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Reign Over Me – when films get videogames right

Ok, I’m about four years late to the party given that Reign Over Me was released in 2007, but I only saw it last night so you’re getting my opinions now whether you like it or not. Now, I’m not the biggest Adam Sandler fan, and I wasn’t over-impressed by the film (3 stars out of 5 if you care) but it does contain what is probably the most realistic and intelligent uses of videogames that I’ve ever seen in a fictional film.

Reign Over Me is about Charlie Fineman (Sandler), a man who lost his entire family during the September 11 terrorist attacks on New York City. Many years later he reunites with old friend Alan Johnson (played by Don Cheadle) who helps him come to terms with his loss and the resulting emotional trauma that has caused his life to fall apart. Part of this slow and painful recovery is aided by one of Charlie’s favourite pasttimes – playing videogames, or specifically, playing Shadow Of The Colossus (you can see the trailer which features a little bit of the game here).

Not everything is perfect with the inclusion of the game in Reign Over Me (which, incidentally, was also owned by Sony). The characters still sometimes move their pads like they’re trying to catch a rather large fish, Cheadle keeps calling the game “Shadows Of The Colossus”, and the way he screams “COLOSUUUUUUUSSSS!” at one point is just weird.

But the reasons why it works outweigh the reasons that is doesn’t. Firstly, the fact that it is Shadow Of The Colossus is significant in itself. This isn’t your traditional movie videogame, which tend to be rubbish FPSs, fighting games, or crap Eighties shoot-em-ups. It’s a beautiful, critically renowned videogame that looks worlds apart from anything else out there. The way Cheadle and Sandler’s characters play it is different too. They’re not slack-jawed automatons dribbling on their Soundgarden t-shirts as they mindlessly shoot enemies and ignore their parents. They’re talking, having fun together, bonding. They’re experiencing failure, frustration and happiness – they’re being brought closer by the experience of playing together.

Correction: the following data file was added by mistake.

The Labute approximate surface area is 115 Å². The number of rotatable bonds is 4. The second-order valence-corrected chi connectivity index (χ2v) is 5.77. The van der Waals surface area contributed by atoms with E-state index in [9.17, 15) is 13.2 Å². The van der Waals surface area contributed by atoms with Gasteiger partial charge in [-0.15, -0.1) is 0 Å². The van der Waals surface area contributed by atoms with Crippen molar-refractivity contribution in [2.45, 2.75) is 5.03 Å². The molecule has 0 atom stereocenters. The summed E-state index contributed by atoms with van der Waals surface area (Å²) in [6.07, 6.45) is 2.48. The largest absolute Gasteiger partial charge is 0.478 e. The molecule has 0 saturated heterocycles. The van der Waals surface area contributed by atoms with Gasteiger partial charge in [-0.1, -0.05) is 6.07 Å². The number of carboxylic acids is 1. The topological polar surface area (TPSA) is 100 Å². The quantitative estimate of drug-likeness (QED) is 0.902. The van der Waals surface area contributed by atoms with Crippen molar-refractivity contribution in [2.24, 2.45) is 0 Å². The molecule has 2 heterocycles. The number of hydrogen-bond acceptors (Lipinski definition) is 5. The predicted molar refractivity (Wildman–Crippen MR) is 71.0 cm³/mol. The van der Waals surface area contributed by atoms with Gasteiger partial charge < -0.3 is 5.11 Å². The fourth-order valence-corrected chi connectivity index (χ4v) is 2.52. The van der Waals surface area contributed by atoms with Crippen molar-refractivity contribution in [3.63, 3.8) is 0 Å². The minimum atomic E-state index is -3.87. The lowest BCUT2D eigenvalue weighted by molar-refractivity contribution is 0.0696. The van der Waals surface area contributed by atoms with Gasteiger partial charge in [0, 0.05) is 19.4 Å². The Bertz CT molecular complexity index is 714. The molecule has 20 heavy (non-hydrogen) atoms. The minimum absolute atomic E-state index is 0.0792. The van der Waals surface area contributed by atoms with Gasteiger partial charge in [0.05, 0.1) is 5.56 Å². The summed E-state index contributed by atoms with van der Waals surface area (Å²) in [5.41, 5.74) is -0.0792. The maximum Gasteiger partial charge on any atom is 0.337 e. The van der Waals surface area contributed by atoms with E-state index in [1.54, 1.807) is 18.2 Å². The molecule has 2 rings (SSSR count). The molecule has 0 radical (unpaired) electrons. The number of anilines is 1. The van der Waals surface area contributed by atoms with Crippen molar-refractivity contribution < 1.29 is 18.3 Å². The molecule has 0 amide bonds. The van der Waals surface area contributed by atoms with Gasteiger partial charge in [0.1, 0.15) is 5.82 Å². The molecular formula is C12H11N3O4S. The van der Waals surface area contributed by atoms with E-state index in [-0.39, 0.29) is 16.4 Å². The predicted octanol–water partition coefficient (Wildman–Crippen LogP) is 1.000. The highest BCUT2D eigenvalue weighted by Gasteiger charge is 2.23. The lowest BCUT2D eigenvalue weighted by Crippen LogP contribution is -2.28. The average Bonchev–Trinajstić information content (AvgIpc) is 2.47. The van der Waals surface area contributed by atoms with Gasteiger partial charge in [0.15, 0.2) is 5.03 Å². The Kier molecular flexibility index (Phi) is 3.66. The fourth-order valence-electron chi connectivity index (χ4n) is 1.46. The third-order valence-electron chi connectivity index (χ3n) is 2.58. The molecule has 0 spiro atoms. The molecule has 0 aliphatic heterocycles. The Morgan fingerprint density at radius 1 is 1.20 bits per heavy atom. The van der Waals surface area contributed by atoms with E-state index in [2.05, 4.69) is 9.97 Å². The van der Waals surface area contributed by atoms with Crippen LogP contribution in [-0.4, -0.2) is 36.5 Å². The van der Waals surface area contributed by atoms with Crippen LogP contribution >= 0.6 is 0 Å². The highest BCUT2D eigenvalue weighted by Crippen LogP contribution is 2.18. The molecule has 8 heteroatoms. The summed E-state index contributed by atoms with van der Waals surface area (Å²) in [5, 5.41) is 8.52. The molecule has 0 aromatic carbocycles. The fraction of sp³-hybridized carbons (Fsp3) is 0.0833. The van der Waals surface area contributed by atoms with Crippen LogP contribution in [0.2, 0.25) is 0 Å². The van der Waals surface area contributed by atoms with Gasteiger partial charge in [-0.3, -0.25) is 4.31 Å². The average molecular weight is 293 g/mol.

It’s also a thematically relevant game. In the movie, Sandler’s character is both unwilling and unable to accept the reality of his family’s death. In the game, Wanda’s character similarly refuses to accept his loved one’s death, taking on the Colossi in the hope of somehow bringing her back to life – something Sandler’s character can never, ever achieve. Also, the images of huge beings coming crashing to down to earth is exactly the kind of imagery that someone who’s dealing with the tragedy of 9/11 would become engrossed with.

Finally, the most impressive thing Reign Over Me gets right about videogames is that it portrays them not as a negative force in our lives, but a powerful, rehabilitative one. I’ve been doing this job for about three years now and I’ve read countless letters from readers who have praised videogames and their ability to help overcome the obstacles life has thrown at them. This is the first film I’ve seen that’s featured a videogame in the same positive light.

So, although we’re still getting crap churned out like Street Fighter: The Legend Of Chun-Li, there are films out there willing to let the games speak for themselves. It’s just a pity that there hasn’t been a film that’s dealt with the medium in such a mature and level-headed manner in the four years since.

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